When I'm an English teacher, I will probably have many opportunities to read literature out loud to my students. In my daily reading practices, though, the vast majority of my reading is silent. So, as I finished up reading Where the Red Fern Grows, I decided to challenge myself (emotionally) and read the second-to-last chapter--the tear jerker--audibly with a reading buddy.
For the record, I didn't cry. But my voice did get a bit strained when I read how Old Dan took his final breath with one last thump of his tail and a longing look at Billy. It wasn't easy to voice aloud Little Anne's devotion even unto death to her buddy, Old Dan, and Billy's heart-wrenching reaction to the deaths of his dogs.
Interestingly, reading the chapter out loud did more than expose my soft spot for a couple of good, loyal dogs. The text, which I have frequently admitted isn't masterfully written, sounds much more beautiful when spoken than when sounded only in my head. I'm not saying Where the Red Fern Grows is poetry, but it is written precisely as it would be spoken by a man who spent his childhood in the backwoods of the Ozarks, a man with a beautiful story that is perfect in its simplicity.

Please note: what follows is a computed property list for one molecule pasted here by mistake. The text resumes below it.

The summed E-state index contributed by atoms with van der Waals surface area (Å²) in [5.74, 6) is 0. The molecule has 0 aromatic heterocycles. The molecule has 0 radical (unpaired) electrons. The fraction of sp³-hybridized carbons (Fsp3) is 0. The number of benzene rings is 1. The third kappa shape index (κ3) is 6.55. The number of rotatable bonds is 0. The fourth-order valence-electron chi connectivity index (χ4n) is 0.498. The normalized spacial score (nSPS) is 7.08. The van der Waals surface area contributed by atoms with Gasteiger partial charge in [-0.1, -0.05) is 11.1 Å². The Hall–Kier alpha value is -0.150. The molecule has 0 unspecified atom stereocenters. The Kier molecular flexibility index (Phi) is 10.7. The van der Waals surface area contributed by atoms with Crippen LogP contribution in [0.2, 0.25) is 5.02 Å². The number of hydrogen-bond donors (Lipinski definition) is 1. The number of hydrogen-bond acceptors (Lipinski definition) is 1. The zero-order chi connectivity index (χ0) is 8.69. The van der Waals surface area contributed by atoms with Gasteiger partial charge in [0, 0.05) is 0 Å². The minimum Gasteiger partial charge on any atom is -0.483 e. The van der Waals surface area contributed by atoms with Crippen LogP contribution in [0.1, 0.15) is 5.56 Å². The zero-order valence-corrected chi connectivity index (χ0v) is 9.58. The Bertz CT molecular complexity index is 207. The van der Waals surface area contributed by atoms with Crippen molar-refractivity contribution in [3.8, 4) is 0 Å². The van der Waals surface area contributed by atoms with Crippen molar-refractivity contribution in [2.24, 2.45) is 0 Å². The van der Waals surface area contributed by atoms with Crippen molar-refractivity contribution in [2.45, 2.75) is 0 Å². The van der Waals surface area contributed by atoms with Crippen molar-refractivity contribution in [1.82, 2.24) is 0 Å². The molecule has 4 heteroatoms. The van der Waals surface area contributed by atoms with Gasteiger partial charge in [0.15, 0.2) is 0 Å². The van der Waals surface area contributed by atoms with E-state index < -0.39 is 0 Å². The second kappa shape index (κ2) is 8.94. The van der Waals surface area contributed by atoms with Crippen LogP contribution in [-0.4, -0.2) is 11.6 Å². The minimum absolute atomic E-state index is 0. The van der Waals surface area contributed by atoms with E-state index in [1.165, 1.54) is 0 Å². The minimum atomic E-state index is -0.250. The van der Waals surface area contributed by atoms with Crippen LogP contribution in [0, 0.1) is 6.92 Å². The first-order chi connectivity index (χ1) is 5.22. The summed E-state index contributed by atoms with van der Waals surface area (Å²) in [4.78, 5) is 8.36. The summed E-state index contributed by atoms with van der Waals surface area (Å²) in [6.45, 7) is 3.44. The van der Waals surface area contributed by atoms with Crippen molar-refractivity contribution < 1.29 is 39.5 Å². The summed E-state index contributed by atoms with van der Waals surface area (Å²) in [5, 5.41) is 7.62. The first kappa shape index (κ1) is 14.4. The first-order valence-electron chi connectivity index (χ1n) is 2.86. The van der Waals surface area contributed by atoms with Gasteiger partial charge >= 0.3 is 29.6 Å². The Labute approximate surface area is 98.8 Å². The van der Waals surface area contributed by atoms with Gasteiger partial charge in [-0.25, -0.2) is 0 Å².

Creating visual art to represent interaction with the book is kind of like reading it out loud. It takes on a new, third dimension. Art is like the intonations in the reader's voice. Art is like the knot in my throat, a near-tangible demonstration of how the novel moves us.